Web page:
Chad waved and shouted and then screamed as the snowplow bore down on him. It was clear the driver couldn't see or hear him. "Dad!" he shouted, and the plow came hurling by, dumping hundreds of pounds of snow in the ditch, covering Chad. When a blizzard cuts off communication and supplies to a small community in Northern Alaska, Chad and Dad are forced to make a perilous journey across land and sky to save those who are gravely illâincluding Kateâin the third dramatic AirQuest Adventures book!
This is an engagingly personal account of the hardships, challenges, and rewards of a life lived wholly in the presence of God and at the service of the Alaskan people. In September 1935, Segundo Llorente, a wide-eyed twenty-eight-year-old Jesuit priest from Spain set foot in Alaska for the the first time. His memoirs are filled with all that he saw, endured, and enjoyed for forty years in Uncle Sam's "icebox," whether by dogsled in the 1930s or by plane and snowmobile in the 1970s. He prayed, worked, scolded, helped, and laughed with a practical wisdom that recalls the Ignatian spirituality in everyday life that also marks Father Walter Cisek's Russian journal, He Leadeth Me.
In Faces in the Forest Michael Blackstock, a forester and an artist, takes us into the sacred forest, revealing the mysteries of carvings, paintings, and writings done on living trees by First Nations people. Blackstock details this rare art form through oral histories related by the Elders, blending spiritual and academic perspectives on Native art, cultural geography, and traditional ecological knowledge. Faces in the Forest begins with a review of First Nations cosmology and the historical references to tree art. Blackstock then takes us on a metaphorical journey along the remnants of trading and trapping trails to tree art sites in the Gitxsan, Nisga'a, Tlingit, Carrier, and Dene traditional territories, before concluding with reflections on the function and meaning of tree art, its role within First Nations cosmology, and the need for greater respect for all of our natural resources. This fascinating study of a haunting and little-known cultural phenomenon helps us to see our forests with new eyes.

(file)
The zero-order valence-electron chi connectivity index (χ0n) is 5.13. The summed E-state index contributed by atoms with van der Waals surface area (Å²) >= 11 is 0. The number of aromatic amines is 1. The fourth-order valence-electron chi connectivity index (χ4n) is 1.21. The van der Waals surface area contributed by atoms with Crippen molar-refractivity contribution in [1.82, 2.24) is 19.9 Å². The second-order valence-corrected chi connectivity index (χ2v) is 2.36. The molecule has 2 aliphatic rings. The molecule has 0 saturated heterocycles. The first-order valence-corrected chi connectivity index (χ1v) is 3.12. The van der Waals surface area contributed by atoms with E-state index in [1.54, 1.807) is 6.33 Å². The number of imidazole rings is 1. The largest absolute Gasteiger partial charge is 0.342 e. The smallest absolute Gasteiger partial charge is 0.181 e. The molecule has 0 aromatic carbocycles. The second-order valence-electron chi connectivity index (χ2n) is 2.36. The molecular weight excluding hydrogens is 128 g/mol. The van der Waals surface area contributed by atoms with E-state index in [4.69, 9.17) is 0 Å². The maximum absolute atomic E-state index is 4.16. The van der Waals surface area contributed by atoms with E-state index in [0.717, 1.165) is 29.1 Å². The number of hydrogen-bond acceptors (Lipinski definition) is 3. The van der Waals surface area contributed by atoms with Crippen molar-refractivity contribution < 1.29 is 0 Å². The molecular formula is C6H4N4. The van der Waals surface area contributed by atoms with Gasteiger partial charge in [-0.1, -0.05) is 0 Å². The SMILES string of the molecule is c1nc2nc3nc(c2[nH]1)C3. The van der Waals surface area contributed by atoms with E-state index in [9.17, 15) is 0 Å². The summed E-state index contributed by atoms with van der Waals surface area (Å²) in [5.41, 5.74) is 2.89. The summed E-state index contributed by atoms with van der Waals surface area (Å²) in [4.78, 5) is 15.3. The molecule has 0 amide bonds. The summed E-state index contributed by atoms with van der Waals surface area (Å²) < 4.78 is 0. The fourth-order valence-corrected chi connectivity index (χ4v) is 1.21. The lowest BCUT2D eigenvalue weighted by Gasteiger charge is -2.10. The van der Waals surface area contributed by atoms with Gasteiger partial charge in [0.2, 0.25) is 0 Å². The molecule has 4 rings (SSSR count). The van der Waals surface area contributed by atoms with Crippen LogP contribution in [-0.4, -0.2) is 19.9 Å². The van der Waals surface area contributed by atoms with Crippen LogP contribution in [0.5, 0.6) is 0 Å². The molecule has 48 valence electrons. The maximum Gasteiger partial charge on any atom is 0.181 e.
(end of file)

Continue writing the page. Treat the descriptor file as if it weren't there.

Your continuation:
Neither in Dark Speeches nor in Similitudes is an interdisciplinary collaboration of Canadian and American Jewish studies scholars who compare and contrast the experience of Jews along the chronological spectrum (ca. 1763 to the present) in their respective countries. Of particular interest to them is determining the factors that shaped the Jewish communities on either side of our common border, and why they differed. This collection equips Canadian and American Jewish historians to broaden their examination and ask new questions, as well as answer old questions based on fresh comparative data.